This is the basic thesis of Dorothy Leonard and Walter Swap in their book Deep Smarts (Boston, MA: Harvard Business School Press, 2005).

The single most important theme of this book is that people learn — create and recreate knowledge — through experience. (19)

They go on to explain that we need to reflect on our experience and that this reflection is best done with the help of a coach.

. . . learning, particularly learning by doing, can be much more effective and efficient if an expert knowledge coach is guiding the process . . . (233)

Leonard and Swap write from the context of business but I think their insights are applicable to all sorts of human learning.

Jesus seems to teach in this way too. In Luke 10:1–20, Jesus sends 72 disciples out on a mission trip. He doesn’t go with them. When they return, Jesus helps them process what happened and what are the real lessons of their mission experience (Luke 10:17–20); learning through reflected experience with the help of a coach.

So much of the teaching that goes on in our churches and our schools is lecture based. Leonard and Swap do not knock lectures. They understand that lectures help to provide knowledge frameworks. But for in-depth learning to take place it has to be reflected experience with the help of a coach.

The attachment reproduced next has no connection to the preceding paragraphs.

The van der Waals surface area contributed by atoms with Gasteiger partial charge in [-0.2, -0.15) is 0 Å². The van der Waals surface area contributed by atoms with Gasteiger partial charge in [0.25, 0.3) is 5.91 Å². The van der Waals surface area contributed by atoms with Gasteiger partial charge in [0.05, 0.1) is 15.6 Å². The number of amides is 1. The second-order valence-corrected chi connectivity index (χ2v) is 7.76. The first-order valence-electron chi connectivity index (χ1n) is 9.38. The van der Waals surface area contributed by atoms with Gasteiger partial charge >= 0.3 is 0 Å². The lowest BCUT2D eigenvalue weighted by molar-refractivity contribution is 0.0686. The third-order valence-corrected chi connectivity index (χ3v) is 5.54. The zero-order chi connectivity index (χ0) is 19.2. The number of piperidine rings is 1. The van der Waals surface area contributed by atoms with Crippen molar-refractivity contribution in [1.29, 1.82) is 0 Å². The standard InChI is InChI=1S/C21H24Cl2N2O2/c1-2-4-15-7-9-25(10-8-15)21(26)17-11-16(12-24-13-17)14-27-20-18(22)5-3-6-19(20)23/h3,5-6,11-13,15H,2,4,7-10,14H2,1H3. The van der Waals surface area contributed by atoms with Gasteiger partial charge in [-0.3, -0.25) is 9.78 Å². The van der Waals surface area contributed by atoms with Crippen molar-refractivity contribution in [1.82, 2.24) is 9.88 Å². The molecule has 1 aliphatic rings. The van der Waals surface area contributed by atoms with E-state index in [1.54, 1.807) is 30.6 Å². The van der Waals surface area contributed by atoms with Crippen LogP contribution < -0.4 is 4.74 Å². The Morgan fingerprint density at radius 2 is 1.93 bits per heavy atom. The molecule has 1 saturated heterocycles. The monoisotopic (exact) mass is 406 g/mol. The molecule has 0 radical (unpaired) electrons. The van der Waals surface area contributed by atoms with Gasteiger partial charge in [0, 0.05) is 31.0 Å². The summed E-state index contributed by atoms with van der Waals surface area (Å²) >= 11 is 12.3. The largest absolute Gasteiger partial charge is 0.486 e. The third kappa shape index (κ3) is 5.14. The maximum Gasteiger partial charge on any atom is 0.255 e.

I enjoy preaching and teaching. I think it is one of my strengths and I do a lot of it. But Bernice and I are also committed to mentoring because we believe that this is critical if we are aiming at transformation and not just information.

Leonard and Swap confirm this but I have long known this to be true. As I reflect on my ministry experience I realise that the most significant impact I have made in people’s lives is when I have walked with key individuals over a period of time, helping them reflect on their lives from the context of Scripture.

This way of teaching cannot be rushed and it is not mass production. I think that is why it doesn’t happen more often. We live in an age where we are obsessed with reaching as many people as soon as possible. But I don’t think we can do better than Jesus. He focused on a few over three years, but the disciples He produced changed the world.